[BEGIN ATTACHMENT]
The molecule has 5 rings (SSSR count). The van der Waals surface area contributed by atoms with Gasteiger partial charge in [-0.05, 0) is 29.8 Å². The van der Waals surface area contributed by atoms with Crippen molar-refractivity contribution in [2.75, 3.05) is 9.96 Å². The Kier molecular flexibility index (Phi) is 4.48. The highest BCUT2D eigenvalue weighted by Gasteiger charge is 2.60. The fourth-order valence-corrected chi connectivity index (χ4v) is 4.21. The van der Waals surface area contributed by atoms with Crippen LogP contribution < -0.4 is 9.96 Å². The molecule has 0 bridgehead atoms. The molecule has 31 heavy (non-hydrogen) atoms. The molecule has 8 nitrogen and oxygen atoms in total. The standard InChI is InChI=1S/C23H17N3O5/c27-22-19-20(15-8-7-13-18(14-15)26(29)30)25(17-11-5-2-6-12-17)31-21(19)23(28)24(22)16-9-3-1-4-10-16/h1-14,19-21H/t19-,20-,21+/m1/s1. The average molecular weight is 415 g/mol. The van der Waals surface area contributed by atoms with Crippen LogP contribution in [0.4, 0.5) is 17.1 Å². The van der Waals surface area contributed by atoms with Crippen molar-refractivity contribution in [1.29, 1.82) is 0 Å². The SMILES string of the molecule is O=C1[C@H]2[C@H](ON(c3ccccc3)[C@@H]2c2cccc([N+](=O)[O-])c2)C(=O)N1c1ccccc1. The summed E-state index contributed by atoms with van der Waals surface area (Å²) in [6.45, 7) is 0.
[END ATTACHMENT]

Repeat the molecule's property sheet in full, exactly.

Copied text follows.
The molecule has 5 rings (SSSR count). The van der Waals surface area contributed by atoms with Gasteiger partial charge in [-0.05, 0) is 29.8 Å². The van der Waals surface area contributed by atoms with Crippen molar-refractivity contribution in [2.75, 3.05) is 9.96 Å². The Kier molecular flexibility index (Phi) is 4.48. The highest BCUT2D eigenvalue weighted by Gasteiger charge is 2.60. The fourth-order valence-corrected chi connectivity index (χ4v) is 4.21. The van der Waals surface area contributed by atoms with Crippen LogP contribution < -0.4 is 9.96 Å². The molecule has 0 bridgehead atoms. The molecule has 31 heavy (non-hydrogen) atoms. The molecule has 8 nitrogen and oxygen atoms in total. The standard InChI is InChI=1S/C23H17N3O5/c27-22-19-20(15-8-7-13-18(14-15)26(29)30)25(17-11-5-2-6-12-17)31-21(19)23(28)24(22)16-9-3-1-4-10-16/h1-14,19-21H/t19-,20-,21+/m1/s1. The average molecular weight is 415 g/mol. The van der Waals surface area contributed by atoms with Crippen LogP contribution in [0.4, 0.5) is 17.1 Å². The van der Waals surface area contributed by atoms with Crippen molar-refractivity contribution in [1.29, 1.82) is 0 Å². The SMILES string of the molecule is O=C1[C@H]2[C@H](ON(c3ccccc3)[C@@H]2c2cccc([N+](=O)[O-])c2)C(=O)N1c1ccccc1. The summed E-state index contributed by atoms with van der Waals surface area (Å²) in [6.45, 7) is 0.